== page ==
A batter at the plate creates a mental image of the ball trajectory. There is an average trajectory for each pitch type, and the batter extrapolates the trajectory from pitching form. In general, balls which follow a familiar trajectory, or have an average SPV, are easier to hit than non-average pitches. For example, when a high-SPV pitcher throws a four-seam, the lift force obtained from useful spin is higher than average, causing the ball to hang in the air, or hop, more than the batter had expected. In other words, when a ball’s trajectory is higher than average, the batter tends to swing low and hit a fly ball.
On the other hand, when a low-SPV pitcher throws a four-seam, the ball is affected by less lift than average pitches, and therefore drops more than expected, leading to an increase in ground balls.
Limitations of SPV
SPV is useful and a great index to know the quality of a ball, but it also has a negative side. As discussed above and according to a study (Jinji T. and Sakurai S, 2006: Direction of Spin Axis and Spin Rate of the Pitched Baseball, Sports Biomechanics), the direction of the spin axis has a huge effect on ball break. For example, the spin of a perfect gyro ball (spin axis is parallel to the direction of travel) does not create lift, regardless of how high the spin rate is. Consequently, a four-seam with a lot of gyro spin does not appear to hop even if the SPV is high.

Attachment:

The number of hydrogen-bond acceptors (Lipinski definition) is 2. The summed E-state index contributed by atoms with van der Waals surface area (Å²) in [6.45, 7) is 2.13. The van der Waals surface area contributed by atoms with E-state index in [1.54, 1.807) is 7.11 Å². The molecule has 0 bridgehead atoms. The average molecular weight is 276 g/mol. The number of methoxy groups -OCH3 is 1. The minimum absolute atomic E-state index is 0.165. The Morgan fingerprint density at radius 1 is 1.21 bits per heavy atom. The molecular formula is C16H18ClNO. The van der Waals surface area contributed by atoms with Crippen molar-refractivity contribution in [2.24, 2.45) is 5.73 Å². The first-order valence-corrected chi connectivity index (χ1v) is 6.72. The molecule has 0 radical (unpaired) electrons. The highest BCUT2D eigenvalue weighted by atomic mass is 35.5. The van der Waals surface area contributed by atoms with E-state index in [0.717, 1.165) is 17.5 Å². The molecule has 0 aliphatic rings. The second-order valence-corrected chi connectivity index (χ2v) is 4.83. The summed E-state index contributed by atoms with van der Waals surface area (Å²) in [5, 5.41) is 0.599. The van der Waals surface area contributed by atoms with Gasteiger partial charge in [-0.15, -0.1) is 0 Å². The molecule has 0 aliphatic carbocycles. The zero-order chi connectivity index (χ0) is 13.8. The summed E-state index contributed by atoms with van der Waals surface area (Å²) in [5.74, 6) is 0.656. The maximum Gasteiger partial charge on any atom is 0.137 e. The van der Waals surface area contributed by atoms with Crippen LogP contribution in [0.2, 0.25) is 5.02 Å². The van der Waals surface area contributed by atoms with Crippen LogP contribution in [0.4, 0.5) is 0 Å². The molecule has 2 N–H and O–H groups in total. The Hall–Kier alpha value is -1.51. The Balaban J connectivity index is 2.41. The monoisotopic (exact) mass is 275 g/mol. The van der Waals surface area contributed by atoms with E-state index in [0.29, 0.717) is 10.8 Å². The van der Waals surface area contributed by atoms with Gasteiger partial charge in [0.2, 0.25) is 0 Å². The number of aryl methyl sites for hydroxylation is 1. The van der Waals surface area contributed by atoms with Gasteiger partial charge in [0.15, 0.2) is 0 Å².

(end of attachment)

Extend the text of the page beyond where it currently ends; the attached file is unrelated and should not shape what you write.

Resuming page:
We also need to consider the direction of the spin axis in order to understand how much of the total spin contributes to the desired ball movement. Table 3 below shows angle of spin axis (the ball direction and the velocity vector of spin rate) for each skill level. This angle was measured by motion capture systems (VICON MX). As the player skill level rises, “α” generally increase, meaning that more of the total spin is backspin and therefore contributes to apparent ball movement. And there is a tolerance in “α” of professional pitchers. So when we gauge the quality of ball, we should care about the effect of spin axis for each player.
We understand that SPV is possible to judge four-seam quality, but some balls are impossible. We might need to see how each is changing toward horizontal direction or vertical direction to judge the pitched ball exactly. A convenient tracking device such Rapsodo is available to measure not only spin rate, but also spin axis. That would help us to know the quality of the ball.
Popularity of tracking data in Japan
Although baseball is very popular in Japan, most baseball fans are not interested in seeing live tracking data or hearing discussions about it when they are watching games. Just recently, in July of this year, a Japanese TV station tried to indicate SPV during a live game, but there was negative feedback from many fans. In the future, I hope Japanese baseball fans take an interest in tracking data and start discussing points, such as how many inches a ball breaks. I expect that the more Japanese fans get exposed to tracking data and become familiar with the concepts, the more they will enjoy it, especially metrics such as SPV.
Tsutomu Jinji, Ph.D. Director of NEXT BASE Corp. in Japan. Associate professor at Kokugakuin University.